Through decades of implementation and refinement, Cognitive Behavioral Therapy has taken a number of different forms and can be applied in various different ways by psychologists with different leanings and ideologies. When practiced effectively, however, CBT will always be about identifying unhealthy or harmful thought patterns, challenging them, and if possible, replacing them with healthier, more empowering thought patterns that build self-esteem, put an end to excessive worry, and make room for personal growth.
Many modern-day psychologists see Cognitive Behavioral Therapy as a process with six distinct phases:
- Psychological Assessment
- Skills Acquisition
- Skills Consolidation and Application
- Generalization and Maintenance
- Post-Treatment Assessment Follow-up
Cognitive Behavioral Therapy is also often used alongside other evidence-based techniques, and it happens in the context of solid therapeutic relationships. Of course, each individual application of Cognitive Behavioral Therapy will be unique based on each unique therapist, and situation.
Cognitive Behavioral Coaching
While “life coaching” has a dubious reputation, given that most life coaches do not have any formal training or education whatsoever, the truth is that there are also highly effective life coaches — typically therapists and psychologists who practice coaching in addition to therapy.
Coaching psychology is a newer field than counseling psychology, but draws from well-established therapeutic modalities and principles, including that of cognitive-behavioral therapy, in order to help people create positive change in themselves, and attain their personal and professional goals. Evidence-based coaching, in the hands of a skilled and qualified practitioner, is highly effective — often more so than therapy, for individuals who are seeking to make positive changes in their day-to-day lives.
The biggest difference between cognitive behavioral therapy and cognitive-behavioral coaching is not so much the actual work itself: Both seek to help people understand the relationships between the way they think, feel, and behave, and learn how to intentionally manage them all for their own benefit. However, cognitive-behavioral therapy is considered behavioral healthcare. It is an effective form of treatment for mental health disorders including anxiety, depression, and more.
Cognitive-behavioral coaching uses the same ideas and techniques, but applies them for a different purpose. Coaching is not treatment — it’s a system for helping healthy people grow, and create desired outcomes in themselves, their relationships, or their careers. Learn more about the differences between therapy and coaching here.
How Cognitive Behavioral Coaching Works
Cognitive-behavioral coaching uses a similar approach to help you first understand how you’re thinking in order to develop “metacognition.” (i.e., the ability to think about what you’re thinking about!) through a variety of methods including thought logs, identification of core beliefs and mindfulness training. From there, you can then identify the thoughts that are limiting you or creating less than ideal outcomes in your life. With the support of your coach, you can begin to practice new ways of thinking that will not just help you feel more confident and capable — they’ll support the behaviors and action steps you need to take, in order to get where you want to go.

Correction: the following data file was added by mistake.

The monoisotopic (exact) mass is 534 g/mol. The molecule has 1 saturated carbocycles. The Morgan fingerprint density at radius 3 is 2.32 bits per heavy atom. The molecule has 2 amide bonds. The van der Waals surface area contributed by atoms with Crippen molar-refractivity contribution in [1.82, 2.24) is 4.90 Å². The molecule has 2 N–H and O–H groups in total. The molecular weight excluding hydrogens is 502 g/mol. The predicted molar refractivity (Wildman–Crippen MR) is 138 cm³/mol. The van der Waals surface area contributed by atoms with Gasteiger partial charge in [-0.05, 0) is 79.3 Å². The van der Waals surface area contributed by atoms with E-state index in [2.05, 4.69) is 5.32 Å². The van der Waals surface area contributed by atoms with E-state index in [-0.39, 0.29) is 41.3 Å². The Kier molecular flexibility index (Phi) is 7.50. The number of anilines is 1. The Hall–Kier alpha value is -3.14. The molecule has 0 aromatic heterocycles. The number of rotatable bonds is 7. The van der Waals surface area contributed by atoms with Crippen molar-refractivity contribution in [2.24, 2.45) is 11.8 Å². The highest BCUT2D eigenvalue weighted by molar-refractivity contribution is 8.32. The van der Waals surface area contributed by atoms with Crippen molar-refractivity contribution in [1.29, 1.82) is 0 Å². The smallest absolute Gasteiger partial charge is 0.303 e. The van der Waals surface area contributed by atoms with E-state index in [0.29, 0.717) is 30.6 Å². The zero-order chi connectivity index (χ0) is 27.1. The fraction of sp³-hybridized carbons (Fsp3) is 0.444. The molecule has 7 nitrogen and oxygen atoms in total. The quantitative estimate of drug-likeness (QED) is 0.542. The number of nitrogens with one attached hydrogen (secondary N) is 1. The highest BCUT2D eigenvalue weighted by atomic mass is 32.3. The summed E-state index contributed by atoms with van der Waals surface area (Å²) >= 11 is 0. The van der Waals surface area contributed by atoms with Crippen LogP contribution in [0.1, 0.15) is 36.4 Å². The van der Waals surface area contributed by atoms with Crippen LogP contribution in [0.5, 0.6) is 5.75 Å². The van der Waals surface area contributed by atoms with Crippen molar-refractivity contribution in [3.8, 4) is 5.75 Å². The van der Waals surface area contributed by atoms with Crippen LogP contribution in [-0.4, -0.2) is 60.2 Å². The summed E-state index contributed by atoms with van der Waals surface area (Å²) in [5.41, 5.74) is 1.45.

Cognitive Behavioral Therapy and Coaching: Powerful and Effective
Thoughts are powerful. Cognitive-behavioral therapy and cognitive-behavioral life coaching are both methods of helping you understand the relationship between your thoughts, feelings, and behaviors in a new way, in order to help you make positive changes in your life. Cognitive-behavioral therapy is used in the mental health realm, and cognitive-behavioral coaching is used for the purpose of personal growth and goal attainment. Both are excellent, effective ways of getting you to where you want to be in your life!
If you feel that cognitive behavioral therapy or cognitive behavioral coaching could be beneficial for you, we invite you to request a first free consultation meeting with one of our experts. Just be sure to mention that you’d like to be matched with one who utilizes a cognitive-behavioral approach (as well as your hopes for this) and we’ll be back in touch with recommendations about who on our team might be the best fit for you.
More questions? Continue browsing through the articles below, or if you’d like to speak with someone on our team about the specifics of your situation you’re welcome to get in touch anytime by phone, email or chat. We’re all here for you!
Dr. Lisa Marie Bobby is the founder and clinical director of Growing Self. She is a licensed psychologist, a licensed marriage and family therapist, and a board-certified coach, as well as the author of “Exaholics: Breaking Your Addiction to Your Ex Love,” and the host of The Love, Happiness & Success Podcast.